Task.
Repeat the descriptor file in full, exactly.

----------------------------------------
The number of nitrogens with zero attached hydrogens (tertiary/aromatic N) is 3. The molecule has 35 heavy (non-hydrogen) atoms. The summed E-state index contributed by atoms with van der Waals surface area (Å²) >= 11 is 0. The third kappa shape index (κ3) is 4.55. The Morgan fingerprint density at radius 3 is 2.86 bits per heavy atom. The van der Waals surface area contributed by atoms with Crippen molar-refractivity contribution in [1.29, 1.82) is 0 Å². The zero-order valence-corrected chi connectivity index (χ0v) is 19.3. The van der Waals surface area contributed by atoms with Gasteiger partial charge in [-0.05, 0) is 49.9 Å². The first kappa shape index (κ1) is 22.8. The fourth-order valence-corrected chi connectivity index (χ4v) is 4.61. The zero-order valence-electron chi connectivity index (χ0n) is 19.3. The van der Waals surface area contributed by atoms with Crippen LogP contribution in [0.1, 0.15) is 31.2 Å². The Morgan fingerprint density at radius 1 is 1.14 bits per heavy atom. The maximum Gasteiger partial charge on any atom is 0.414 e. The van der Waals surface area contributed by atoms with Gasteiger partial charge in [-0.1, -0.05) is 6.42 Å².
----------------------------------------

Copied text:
The number of nitrogens with zero attached hydrogens (tertiary/aromatic N) is 3. The molecule has 35 heavy (non-hydrogen) atoms. The summed E-state index contributed by atoms with van der Waals surface area (Å²) >= 11 is 0. The third kappa shape index (κ3) is 4.55. The Morgan fingerprint density at radius 3 is 2.86 bits per heavy atom. The van der Waals surface area contributed by atoms with Crippen molar-refractivity contribution in [1.29, 1.82) is 0 Å². The zero-order valence-corrected chi connectivity index (χ0v) is 19.3. The van der Waals surface area contributed by atoms with Gasteiger partial charge in [-0.05, 0) is 49.9 Å². The first kappa shape index (κ1) is 22.8. The fourth-order valence-corrected chi connectivity index (χ4v) is 4.61. The zero-order valence-electron chi connectivity index (χ0n) is 19.3. The van der Waals surface area contributed by atoms with Crippen LogP contribution in [0.1, 0.15) is 31.2 Å². The Morgan fingerprint density at radius 1 is 1.14 bits per heavy atom. The maximum Gasteiger partial charge on any atom is 0.414 e. The van der Waals surface area contributed by atoms with Gasteiger partial charge in [-0.1, -0.05) is 6.42 Å².